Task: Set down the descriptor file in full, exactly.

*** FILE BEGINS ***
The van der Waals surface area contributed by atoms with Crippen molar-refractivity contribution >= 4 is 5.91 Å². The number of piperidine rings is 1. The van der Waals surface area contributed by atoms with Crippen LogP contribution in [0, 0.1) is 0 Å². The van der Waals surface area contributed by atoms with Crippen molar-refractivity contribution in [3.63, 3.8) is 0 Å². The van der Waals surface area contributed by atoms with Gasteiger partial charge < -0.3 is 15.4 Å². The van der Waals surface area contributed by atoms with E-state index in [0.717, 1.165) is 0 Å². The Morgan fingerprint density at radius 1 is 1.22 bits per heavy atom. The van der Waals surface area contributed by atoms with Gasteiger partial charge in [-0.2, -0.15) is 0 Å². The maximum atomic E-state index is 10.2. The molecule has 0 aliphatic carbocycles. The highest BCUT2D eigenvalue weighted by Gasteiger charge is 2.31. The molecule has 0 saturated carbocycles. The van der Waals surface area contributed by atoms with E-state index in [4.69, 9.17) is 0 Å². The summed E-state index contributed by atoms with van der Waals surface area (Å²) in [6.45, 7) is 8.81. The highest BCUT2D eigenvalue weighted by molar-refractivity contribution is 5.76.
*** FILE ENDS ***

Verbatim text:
The van der Waals surface area contributed by atoms with Crippen molar-refractivity contribution >= 4 is 5.91 Å². The number of piperidine rings is 1. The van der Waals surface area contributed by atoms with Crippen LogP contribution in [0, 0.1) is 0 Å². The van der Waals surface area contributed by atoms with Crippen molar-refractivity contribution in [3.63, 3.8) is 0 Å². The van der Waals surface area contributed by atoms with Gasteiger partial charge < -0.3 is 15.4 Å². The van der Waals surface area contributed by atoms with E-state index in [0.717, 1.165) is 0 Å². The Morgan fingerprint density at radius 1 is 1.22 bits per heavy atom. The van der Waals surface area contributed by atoms with Gasteiger partial charge in [-0.2, -0.15) is 0 Å². The maximum atomic E-state index is 10.2. The molecule has 0 aliphatic carbocycles. The highest BCUT2D eigenvalue weighted by Gasteiger charge is 2.31. The molecule has 0 saturated carbocycles. The van der Waals surface area contributed by atoms with E-state index in [4.69, 9.17) is 0 Å². The summed E-state index contributed by atoms with van der Waals surface area (Å²) in [6.45, 7) is 8.81. The highest BCUT2D eigenvalue weighted by molar-refractivity contribution is 5.76.